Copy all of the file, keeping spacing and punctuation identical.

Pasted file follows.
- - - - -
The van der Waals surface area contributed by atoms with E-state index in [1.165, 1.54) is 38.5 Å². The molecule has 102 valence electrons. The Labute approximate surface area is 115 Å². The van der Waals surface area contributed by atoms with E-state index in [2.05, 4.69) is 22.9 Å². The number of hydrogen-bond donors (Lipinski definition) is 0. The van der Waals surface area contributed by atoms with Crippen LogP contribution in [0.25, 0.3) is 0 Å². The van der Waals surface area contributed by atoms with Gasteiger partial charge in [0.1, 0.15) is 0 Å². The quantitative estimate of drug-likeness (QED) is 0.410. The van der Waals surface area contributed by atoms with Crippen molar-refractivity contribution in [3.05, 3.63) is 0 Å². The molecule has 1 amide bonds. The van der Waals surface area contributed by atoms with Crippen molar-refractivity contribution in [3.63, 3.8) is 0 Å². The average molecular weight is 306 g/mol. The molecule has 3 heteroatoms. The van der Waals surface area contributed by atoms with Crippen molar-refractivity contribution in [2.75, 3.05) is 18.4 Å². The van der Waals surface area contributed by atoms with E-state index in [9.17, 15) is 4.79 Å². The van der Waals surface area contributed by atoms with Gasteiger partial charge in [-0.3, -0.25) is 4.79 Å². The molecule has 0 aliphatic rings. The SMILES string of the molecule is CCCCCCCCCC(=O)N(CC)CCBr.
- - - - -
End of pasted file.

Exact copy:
The van der Waals surface area contributed by atoms with E-state index in [1.165, 1.54) is 38.5 Å². The molecule has 102 valence electrons. The Labute approximate surface area is 115 Å². The van der Waals surface area contributed by atoms with E-state index in [2.05, 4.69) is 22.9 Å². The number of hydrogen-bond donors (Lipinski definition) is 0. The van der Waals surface area contributed by atoms with Crippen LogP contribution in [0.25, 0.3) is 0 Å². The van der Waals surface area contributed by atoms with Gasteiger partial charge in [0.1, 0.15) is 0 Å². The quantitative estimate of drug-likeness (QED) is 0.410. The van der Waals surface area contributed by atoms with Crippen molar-refractivity contribution in [3.05, 3.63) is 0 Å². The molecule has 1 amide bonds. The van der Waals surface area contributed by atoms with Crippen molar-refractivity contribution in [3.63, 3.8) is 0 Å². The average molecular weight is 306 g/mol. The molecule has 3 heteroatoms. The van der Waals surface area contributed by atoms with Crippen molar-refractivity contribution in [2.75, 3.05) is 18.4 Å². The van der Waals surface area contributed by atoms with E-state index in [9.17, 15) is 4.79 Å². The van der Waals surface area contributed by atoms with Gasteiger partial charge in [-0.3, -0.25) is 4.79 Å². The molecule has 0 aliphatic rings. The SMILES string of the molecule is CCCCCCCCCC(=O)N(CC)CCBr.